The death toll from a fuel tanker explosion in a South African city east of Johannesburg has risen to 15, the health minister said Sunday.
“Yesterday (Saturday), the death toll was at 10 people and now we are sitting at 15 as of this morning,” Joe Phaahla told reporters at Tambo Memorial Hospital.
The tanker, transporting liquefied petroleum gas (LPG), was caught beneath a bridge close to the hospital and houses on Saturday morning in Boksburg, east of Johannesburg.
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The minister said three hospital employees, two nurses and a driver, died later from severe burn injuries.
Thirty-seven people were injured, including 24 patients and 13 staff members who were in the hospital’s accident and emergency unit at the time of the blast.
They “sustained severe burns and have been diverted to neighbouring hospitals”, Phaahla said.
Others were hit by shattered glass, he added, while some were hurt as they were in the parking lot or in front of the hospital.
“We send our deepest condolences for the families that lost their loved ones,” he said.
Damaged roof, broken windows
Videos on social media showed a huge fireball under the bridge, which the tanker appeared to have been too high to go under.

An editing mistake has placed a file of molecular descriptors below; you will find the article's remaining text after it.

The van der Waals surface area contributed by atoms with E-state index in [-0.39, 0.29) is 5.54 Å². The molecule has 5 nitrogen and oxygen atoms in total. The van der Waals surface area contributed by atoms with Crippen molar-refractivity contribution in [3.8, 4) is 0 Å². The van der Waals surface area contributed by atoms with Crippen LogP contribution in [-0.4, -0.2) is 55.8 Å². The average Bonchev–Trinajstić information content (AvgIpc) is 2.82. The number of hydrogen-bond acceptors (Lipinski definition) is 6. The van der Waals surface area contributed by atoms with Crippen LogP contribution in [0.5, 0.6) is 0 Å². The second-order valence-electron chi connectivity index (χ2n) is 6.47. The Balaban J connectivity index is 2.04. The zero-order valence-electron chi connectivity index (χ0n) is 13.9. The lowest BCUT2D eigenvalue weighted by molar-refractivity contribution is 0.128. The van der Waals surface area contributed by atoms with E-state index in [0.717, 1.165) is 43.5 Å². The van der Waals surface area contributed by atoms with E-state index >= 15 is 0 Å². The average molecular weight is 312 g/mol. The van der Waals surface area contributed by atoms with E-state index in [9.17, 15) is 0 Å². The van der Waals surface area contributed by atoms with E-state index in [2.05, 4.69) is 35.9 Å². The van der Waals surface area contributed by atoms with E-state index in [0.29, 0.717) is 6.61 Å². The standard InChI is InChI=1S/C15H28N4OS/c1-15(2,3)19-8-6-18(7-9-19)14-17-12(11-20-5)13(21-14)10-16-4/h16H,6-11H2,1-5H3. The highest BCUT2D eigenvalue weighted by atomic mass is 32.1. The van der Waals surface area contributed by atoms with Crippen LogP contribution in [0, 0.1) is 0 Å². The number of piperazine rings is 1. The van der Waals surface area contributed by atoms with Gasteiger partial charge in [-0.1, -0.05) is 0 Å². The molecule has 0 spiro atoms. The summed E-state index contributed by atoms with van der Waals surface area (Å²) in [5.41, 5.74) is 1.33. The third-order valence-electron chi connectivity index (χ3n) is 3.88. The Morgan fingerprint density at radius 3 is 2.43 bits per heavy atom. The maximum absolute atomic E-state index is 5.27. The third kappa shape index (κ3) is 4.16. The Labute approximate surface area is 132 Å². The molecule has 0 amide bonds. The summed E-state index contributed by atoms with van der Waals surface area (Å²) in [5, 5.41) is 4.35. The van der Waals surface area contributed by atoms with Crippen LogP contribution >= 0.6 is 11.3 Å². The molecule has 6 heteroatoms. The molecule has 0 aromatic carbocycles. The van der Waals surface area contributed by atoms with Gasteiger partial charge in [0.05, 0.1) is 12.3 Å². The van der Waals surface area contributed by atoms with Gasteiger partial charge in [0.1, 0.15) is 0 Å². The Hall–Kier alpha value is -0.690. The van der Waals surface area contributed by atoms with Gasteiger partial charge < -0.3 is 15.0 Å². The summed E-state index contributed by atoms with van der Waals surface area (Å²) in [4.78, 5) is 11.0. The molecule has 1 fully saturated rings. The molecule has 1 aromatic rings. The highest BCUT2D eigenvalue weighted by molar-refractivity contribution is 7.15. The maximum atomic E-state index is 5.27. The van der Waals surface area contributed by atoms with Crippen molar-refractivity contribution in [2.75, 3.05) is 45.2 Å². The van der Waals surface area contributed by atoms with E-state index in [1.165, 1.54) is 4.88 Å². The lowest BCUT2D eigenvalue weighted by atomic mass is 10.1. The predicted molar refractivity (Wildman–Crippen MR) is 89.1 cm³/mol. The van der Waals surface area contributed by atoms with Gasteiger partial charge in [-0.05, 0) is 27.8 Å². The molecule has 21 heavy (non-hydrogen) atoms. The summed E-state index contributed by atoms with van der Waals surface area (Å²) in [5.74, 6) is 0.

It was carrying 60,000 litres of LPG, which is used especially in cooking and gas stoves, and had come from the southeast of the country.
The health minister said the blast severely damaged the hospital’s accident and emergency unit and X-ray departments.
“The roof was damaged, ceilings fell, windows broken, and other equipment damaged,” Phaahla said.
On most of the hospital’s floors, windows had shattered, he added.
Witness Jean Marie Booysen described on Saturday how she felt a “huge jolt” in the early hours of the morning, shortly after 6:30 am (0430 GMT).
“I went upstairs to have my cup of tea and I saw immense flames, I thought a house was on fire.”
She said she later learned of the deaths of “two… here across the road, 16, the girl, and 25, the boy, who came and did my lawn every weekend for me”.
Another witness named William, who did not give his surname, said people nearby had felt the blast.
“I think I was 50 metres (164 feet) away from the scene… We did burn behind our backs,” he said. AFP
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